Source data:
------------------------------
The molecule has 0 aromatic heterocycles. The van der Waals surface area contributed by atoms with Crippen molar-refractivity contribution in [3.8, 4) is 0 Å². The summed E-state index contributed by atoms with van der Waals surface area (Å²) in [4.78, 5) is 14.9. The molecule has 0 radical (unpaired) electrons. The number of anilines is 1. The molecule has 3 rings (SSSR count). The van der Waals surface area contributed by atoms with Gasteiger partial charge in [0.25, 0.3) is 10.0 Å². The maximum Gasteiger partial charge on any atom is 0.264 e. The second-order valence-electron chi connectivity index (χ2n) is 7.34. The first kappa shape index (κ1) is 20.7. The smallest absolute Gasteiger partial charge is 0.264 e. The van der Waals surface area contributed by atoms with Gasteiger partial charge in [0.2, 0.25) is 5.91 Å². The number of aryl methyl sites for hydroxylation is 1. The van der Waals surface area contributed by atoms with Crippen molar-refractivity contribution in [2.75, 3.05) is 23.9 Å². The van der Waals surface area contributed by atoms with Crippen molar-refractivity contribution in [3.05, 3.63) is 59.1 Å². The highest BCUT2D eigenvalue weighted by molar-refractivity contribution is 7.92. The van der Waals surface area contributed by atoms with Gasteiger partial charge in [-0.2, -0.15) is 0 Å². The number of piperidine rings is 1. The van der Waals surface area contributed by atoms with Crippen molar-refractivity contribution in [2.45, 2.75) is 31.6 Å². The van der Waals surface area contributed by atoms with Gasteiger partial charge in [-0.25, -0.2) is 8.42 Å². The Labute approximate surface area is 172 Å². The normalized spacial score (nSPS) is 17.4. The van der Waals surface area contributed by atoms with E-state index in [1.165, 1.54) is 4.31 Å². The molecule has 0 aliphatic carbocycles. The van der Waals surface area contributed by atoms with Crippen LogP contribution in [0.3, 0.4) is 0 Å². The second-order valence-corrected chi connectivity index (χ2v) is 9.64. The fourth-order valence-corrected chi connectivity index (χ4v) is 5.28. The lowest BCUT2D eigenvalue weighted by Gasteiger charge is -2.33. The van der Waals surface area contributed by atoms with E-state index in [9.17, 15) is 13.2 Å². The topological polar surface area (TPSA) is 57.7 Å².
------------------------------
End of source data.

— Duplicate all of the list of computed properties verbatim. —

The molecule has 0 aromatic heterocycles. The van der Waals surface area contributed by atoms with Crippen molar-refractivity contribution in [3.8, 4) is 0 Å². The summed E-state index contributed by atoms with van der Waals surface area (Å²) in [4.78, 5) is 14.9. The molecule has 0 radical (unpaired) electrons. The number of anilines is 1. The molecule has 3 rings (SSSR count). The van der Waals surface area contributed by atoms with Gasteiger partial charge in [0.25, 0.3) is 10.0 Å². The maximum Gasteiger partial charge on any atom is 0.264 e. The second-order valence-electron chi connectivity index (χ2n) is 7.34. The first kappa shape index (κ1) is 20.7. The smallest absolute Gasteiger partial charge is 0.264 e. The van der Waals surface area contributed by atoms with Gasteiger partial charge in [0.2, 0.25) is 5.91 Å². The number of aryl methyl sites for hydroxylation is 1. The van der Waals surface area contributed by atoms with Crippen molar-refractivity contribution in [2.75, 3.05) is 23.9 Å². The van der Waals surface area contributed by atoms with Crippen molar-refractivity contribution in [3.05, 3.63) is 59.1 Å². The highest BCUT2D eigenvalue weighted by molar-refractivity contribution is 7.92. The van der Waals surface area contributed by atoms with Gasteiger partial charge in [-0.2, -0.15) is 0 Å². The number of piperidine rings is 1. The van der Waals surface area contributed by atoms with Crippen molar-refractivity contribution in [2.45, 2.75) is 31.6 Å². The van der Waals surface area contributed by atoms with Gasteiger partial charge in [-0.25, -0.2) is 8.42 Å². The Labute approximate surface area is 172 Å². The normalized spacial score (nSPS) is 17.4. The van der Waals surface area contributed by atoms with E-state index in [1.165, 1.54) is 4.31 Å². The molecule has 0 aliphatic carbocycles. The van der Waals surface area contributed by atoms with Crippen LogP contribution in [0.3, 0.4) is 0 Å². The second-order valence-corrected chi connectivity index (χ2v) is 9.64. The fourth-order valence-corrected chi connectivity index (χ4v) is 5.28. The lowest BCUT2D eigenvalue weighted by Gasteiger charge is -2.33. The van der Waals surface area contributed by atoms with E-state index in [9.17, 15) is 13.2 Å². The topological polar surface area (TPSA) is 57.7 Å².